University of Wisconsin Digital Collections
Link to University of Wisconsin Digital Collections
Link to University of Wisconsin Digital Collections
Digital Library for the Decorative Arts and Material Culture

Page View

The craftsman
Vol. V, No. 4 (January 1904)

Schopfer, Jean
[The silversmith's art: the sixteenth, seventeenth and eighteenth centuries],   pp. [336]-357 PDF (6.4 MB)

Page 353

Middle Ages, of the Renascence period, and
of modern times; and we have striven, in the
course of this rapid review, to place. under
full, clear light the dominant ideas which
inspired the old workers in the precious
metals. We have also exercised our right
of judgment. Such examinations of the
productions of the past would be a sterile
amusement, if we did not have constantly in
sight our principal object, which is to ex-
tract from the work of so many centuries all
that can be useful and good for ourselves.
   There now remains for us to discover
what the nineteenth century, of which we
are the children and to which we are attached
by so many bonds, has done with the gold-
and silversmith's art, once so magnificent.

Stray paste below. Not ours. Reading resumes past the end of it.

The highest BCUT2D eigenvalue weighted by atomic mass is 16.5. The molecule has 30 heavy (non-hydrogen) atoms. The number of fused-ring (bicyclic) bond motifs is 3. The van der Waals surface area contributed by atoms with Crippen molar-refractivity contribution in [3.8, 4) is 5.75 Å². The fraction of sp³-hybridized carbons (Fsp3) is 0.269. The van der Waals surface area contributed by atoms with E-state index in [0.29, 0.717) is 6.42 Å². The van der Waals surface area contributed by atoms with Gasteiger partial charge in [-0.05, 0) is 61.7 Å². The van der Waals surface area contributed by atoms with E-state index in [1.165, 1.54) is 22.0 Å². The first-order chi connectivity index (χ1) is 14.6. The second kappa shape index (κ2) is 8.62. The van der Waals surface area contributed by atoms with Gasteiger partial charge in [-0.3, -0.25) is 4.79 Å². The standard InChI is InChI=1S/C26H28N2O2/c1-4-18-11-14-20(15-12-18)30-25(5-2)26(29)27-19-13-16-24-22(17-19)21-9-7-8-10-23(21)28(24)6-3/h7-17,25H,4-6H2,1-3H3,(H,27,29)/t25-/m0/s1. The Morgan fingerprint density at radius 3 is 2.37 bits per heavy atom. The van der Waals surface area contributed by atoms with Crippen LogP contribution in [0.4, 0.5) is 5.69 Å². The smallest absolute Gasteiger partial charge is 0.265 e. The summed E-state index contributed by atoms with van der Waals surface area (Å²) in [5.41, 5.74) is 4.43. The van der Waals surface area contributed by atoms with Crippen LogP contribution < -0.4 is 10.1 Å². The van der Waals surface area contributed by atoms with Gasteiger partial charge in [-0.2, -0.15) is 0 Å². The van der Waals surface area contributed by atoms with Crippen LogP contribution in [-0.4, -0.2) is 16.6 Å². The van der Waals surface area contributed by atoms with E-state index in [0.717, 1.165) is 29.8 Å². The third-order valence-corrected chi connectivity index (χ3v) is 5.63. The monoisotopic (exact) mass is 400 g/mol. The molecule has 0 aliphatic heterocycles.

Such will be the object of a final article,
and thus we shall give to this historical
study a necessary conclusion: which is the
art of the present.
   M. SCHOPFER'S interesting account of
the destruction of noted works of the silver-
smith's art, recalls Victor Hugo's famous
saying that "time is greedy, but man greed-
ier." We are wont to generalize over the
losses effected by wars and revolutions, with-
out forming a concrete idea of what these
losses are. Second only to the waste of
human life, must be ranked the waste of
human endeavor. Soldiery, fanatics and
still more guilty sovereigns have done all in
their power to sweep away the world's fund
of beauty. This is especially true in all
that concerns works of industrial art, since
the materials employed to create them have
a distinct and oftentimes a high commercial
value. An illustration of such destruction
is given by M. Schopfer in alluding to the
lack of coined money during the Middle
Ages. He writes that when a king or great
noble found himself confronted by debt, his
first act was to send his gold and silver plate
to the melting pot; that when he again grew
Plate XXI. Coffee-pot in silver: period of Louis XVI
affluent, he called in his worker in the pre-
cious metals to convert his surplus coin into
some rarely beautiful article for the adorn-
ment of his table, or his bedchamber. Yet
in view of the unhappy fate which threat-

Go up to Top of Page